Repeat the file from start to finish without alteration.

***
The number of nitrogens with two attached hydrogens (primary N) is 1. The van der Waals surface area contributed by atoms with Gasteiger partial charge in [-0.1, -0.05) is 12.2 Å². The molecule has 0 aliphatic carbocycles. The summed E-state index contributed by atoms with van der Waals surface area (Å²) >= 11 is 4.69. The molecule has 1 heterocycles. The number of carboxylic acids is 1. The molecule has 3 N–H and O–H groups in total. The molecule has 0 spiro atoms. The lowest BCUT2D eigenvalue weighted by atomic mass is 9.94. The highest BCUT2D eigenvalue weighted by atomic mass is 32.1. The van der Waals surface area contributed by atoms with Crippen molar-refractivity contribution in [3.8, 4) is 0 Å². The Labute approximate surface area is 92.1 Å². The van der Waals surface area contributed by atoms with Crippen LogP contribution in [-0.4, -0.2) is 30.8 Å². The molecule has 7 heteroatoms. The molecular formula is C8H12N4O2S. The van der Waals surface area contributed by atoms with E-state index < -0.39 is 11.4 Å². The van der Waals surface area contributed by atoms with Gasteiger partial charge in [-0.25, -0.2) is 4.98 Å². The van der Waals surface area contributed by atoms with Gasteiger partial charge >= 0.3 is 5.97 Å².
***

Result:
The number of nitrogens with two attached hydrogens (primary N) is 1. The van der Waals surface area contributed by atoms with Gasteiger partial charge in [-0.1, -0.05) is 12.2 Å². The molecule has 0 aliphatic carbocycles. The summed E-state index contributed by atoms with van der Waals surface area (Å²) >= 11 is 4.69. The molecule has 1 heterocycles. The number of carboxylic acids is 1. The molecule has 3 N–H and O–H groups in total. The molecule has 0 spiro atoms. The lowest BCUT2D eigenvalue weighted by atomic mass is 9.94. The highest BCUT2D eigenvalue weighted by atomic mass is 32.1. The van der Waals surface area contributed by atoms with Crippen molar-refractivity contribution in [3.8, 4) is 0 Å². The Labute approximate surface area is 92.1 Å². The van der Waals surface area contributed by atoms with Crippen LogP contribution in [-0.4, -0.2) is 30.8 Å². The molecule has 7 heteroatoms. The molecular formula is C8H12N4O2S. The van der Waals surface area contributed by atoms with E-state index < -0.39 is 11.4 Å². The van der Waals surface area contributed by atoms with Gasteiger partial charge in [-0.25, -0.2) is 4.98 Å². The van der Waals surface area contributed by atoms with Gasteiger partial charge >= 0.3 is 5.97 Å².